There is a new king and queen at Parkinson Memorial School.
Jonathan Carter and Svetlana Arneau were crowned Mr & Miss Parkinson School on Saturday night, in front a jubilant crowd in the packed school auditorium.
Five female and male contestants vied fiercely for the coveted titles. They were judged in four categories: casual wear, talent, formal wear, and question and answer.
Apart from being the newest royalty, Carter also won Most Dedicated Competitor, Best Casual Male and Best Interview Male; while Arneau won People’s Choice Female, Challenge Winner Female, Best Casual Female, Best Formal Wear and Best Interview Female.
Sharico Cumberbatch was named first runner-up in the males while Aaron Trotman copped second runner-up. The first runner-up in the females was Aaliyah Yearwood and Izonta Spencer was named second runner-up.
The night was filled with enjoyable entertainment, with the talent segment showcasing weeks of hard work by the ten youngsters. It was clear that much time, effort and energy went into making sure the entire production was top notch.
MC for the night, Kofi Branch did an excellent job in ensuring things ran smoothly.
There were five dramatic presentations while others sang and danced.
In the females section, final contestant Yearwood brought the house down with her hilarious piece about travelling on a minibus. Not only was it well-penned but it was delightfully entertaining as well. She related in her piece that the driving was fast and reckless and the conductor unkempt and unruly. But she was not only critical of the driver and conductor. She had some lashes for a German visitor, a “parro” and a school girl. By the end of the eventful journey, Yearwood vowed never to step foot in a PSV again and she left the crowd in the auditorium in an uproar. She rightly copped the Best Talent Female award.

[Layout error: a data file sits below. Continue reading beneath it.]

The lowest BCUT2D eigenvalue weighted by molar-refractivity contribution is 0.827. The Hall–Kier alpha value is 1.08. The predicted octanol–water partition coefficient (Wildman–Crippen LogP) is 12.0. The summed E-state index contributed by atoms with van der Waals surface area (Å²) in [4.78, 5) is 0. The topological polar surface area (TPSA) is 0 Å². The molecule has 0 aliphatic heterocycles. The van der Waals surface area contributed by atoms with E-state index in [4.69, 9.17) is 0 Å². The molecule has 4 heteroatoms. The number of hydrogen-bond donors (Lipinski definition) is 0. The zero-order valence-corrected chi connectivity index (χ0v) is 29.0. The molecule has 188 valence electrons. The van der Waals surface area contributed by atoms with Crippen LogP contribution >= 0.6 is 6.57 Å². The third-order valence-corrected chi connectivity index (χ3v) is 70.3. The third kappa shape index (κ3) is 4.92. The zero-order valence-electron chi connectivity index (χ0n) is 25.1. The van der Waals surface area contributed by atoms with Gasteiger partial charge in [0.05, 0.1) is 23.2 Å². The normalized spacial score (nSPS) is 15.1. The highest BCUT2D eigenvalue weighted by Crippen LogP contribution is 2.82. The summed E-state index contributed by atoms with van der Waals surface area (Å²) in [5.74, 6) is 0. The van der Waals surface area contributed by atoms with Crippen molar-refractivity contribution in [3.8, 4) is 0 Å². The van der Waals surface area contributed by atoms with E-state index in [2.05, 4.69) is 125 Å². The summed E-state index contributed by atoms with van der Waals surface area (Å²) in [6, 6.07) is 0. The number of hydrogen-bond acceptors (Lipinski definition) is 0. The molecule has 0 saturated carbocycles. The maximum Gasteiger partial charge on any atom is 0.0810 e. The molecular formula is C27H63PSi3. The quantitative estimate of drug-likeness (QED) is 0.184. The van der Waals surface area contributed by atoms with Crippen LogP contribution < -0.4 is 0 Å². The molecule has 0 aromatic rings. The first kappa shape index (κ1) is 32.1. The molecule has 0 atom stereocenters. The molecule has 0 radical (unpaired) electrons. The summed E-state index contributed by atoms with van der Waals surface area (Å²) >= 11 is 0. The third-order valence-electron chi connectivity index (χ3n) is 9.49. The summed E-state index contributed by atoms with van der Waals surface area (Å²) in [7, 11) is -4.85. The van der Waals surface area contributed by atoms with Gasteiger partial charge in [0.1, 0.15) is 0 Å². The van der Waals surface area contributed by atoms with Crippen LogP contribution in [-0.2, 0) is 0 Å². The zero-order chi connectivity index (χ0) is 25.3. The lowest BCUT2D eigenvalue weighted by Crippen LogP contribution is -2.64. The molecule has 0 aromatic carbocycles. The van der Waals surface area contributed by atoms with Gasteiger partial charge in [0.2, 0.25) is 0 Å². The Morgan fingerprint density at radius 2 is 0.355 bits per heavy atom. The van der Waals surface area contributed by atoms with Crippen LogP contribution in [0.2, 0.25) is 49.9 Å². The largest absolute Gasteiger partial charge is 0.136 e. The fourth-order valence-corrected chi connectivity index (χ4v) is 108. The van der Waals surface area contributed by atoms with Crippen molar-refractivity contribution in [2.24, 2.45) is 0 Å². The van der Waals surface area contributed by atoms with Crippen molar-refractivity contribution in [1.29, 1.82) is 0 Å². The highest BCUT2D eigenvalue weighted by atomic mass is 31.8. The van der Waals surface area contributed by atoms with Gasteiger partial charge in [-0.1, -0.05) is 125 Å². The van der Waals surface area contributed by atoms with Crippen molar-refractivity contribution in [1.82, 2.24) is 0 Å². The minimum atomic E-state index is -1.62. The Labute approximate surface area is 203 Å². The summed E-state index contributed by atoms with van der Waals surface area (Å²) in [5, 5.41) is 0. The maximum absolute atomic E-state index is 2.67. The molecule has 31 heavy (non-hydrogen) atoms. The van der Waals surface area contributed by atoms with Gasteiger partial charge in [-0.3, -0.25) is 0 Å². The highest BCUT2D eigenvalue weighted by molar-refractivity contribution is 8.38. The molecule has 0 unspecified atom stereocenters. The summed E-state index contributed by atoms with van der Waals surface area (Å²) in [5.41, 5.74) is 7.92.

Endia Holder tackled the issue of crime and violence with an emotive piece which was attributed to “gran”. She told the story of her friend, Amanda, who was shot right next to her. She queried why Bajans seemed more interested in videotaping these incidents than helping each other.
Spencer’s piece reminded the audience and the judges that it is not where you came from but where you are going. She proclaimed she was a proud product of “those schools” and then named some Bajans who excelled after attending “those schools”, including Edwin Yearwood, Lil Rick, Malcolm Marshall and Akela Jones.
Arneau did a riveting piece on cancer and fighting back. After repeatedly lamenting “why me?” she declared that: “The cure is love.”
Jireh Bryan, depicting a warrior princess, danced her way into the hearts of the judges and audience.
In the males section, Cumberbatch also did a dramatic piece. He lamented the responsibilities of being a child but having to raise siblings as well. He questioned his mother about the seven children she had and the whereabouts of their fathers. He cried that it was taking a toll on him as he often got to school late, was always tired and was not enjoying his youth. The lyrics and message were strong, and so was his delivery.
Lamario Springer danced to Whitney Houston’s I Have Nothing with a female partner.
Dressed like a chef, Trotman sang about throwing away cou-cou and callaloo for macaroni pie, while Ramon Burke sang Sam Smith’s I’m Not the Only One. Carter also sang. (IMC)